Pigeon enthusiasts are now calling for 40TW194 to be posthumously decorated with the Dickin Medal.
The British spy pigeon either got lost, disorientated in bad weather, or was simply exhausted after flying for hundreds of miles. Experts speculate the bird might have attempted to rest on an open chimney, but was overcome by fumes from a fire below and he died.
Most likely, 40TW194 was destined for the top secret Bletchley Park, which was just 80 miles from Martin's home. Now a museum, Bletchley Park is where codebreakers worked around the clock to crack the Nazi's "unbreakable" Enigma code.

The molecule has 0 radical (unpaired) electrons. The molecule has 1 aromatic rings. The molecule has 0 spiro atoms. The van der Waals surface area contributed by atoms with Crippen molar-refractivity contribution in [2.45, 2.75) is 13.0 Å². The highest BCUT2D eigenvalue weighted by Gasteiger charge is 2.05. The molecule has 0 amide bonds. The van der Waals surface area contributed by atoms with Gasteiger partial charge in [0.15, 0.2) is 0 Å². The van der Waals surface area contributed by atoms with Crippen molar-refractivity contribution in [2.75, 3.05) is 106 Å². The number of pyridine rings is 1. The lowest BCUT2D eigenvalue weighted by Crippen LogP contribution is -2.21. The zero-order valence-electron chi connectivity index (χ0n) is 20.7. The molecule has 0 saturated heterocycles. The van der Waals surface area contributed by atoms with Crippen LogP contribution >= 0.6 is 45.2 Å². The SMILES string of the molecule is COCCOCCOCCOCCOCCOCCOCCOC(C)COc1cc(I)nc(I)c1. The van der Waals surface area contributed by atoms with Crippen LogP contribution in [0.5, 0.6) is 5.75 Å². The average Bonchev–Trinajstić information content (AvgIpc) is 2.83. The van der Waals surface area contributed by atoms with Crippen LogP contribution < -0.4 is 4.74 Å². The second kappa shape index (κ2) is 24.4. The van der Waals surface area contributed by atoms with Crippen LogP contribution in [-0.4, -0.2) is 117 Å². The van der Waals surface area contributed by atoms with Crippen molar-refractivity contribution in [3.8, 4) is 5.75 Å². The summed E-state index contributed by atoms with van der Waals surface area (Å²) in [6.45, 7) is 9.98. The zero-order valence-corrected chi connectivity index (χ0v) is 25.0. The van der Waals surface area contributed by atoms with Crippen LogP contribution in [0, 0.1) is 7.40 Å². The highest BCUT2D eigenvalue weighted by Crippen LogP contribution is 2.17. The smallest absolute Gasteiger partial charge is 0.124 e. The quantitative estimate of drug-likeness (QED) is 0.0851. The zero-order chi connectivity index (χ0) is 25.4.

"The message Mr Martin found must be highly top secret. We have more than 30 messages from WWII carrier pigeons in our exhibition, but not one is in code," Colin Hill, the curator of Bletchley Park's "Pigeons at War" exhibition, said.
"We know it's an Allied Forces pigeon because of the red capsule it was carrying - but that's all we know," he added.
The message was sent to XO2 at 16:45 and contain 27 codes, each made up of five letters or numbers.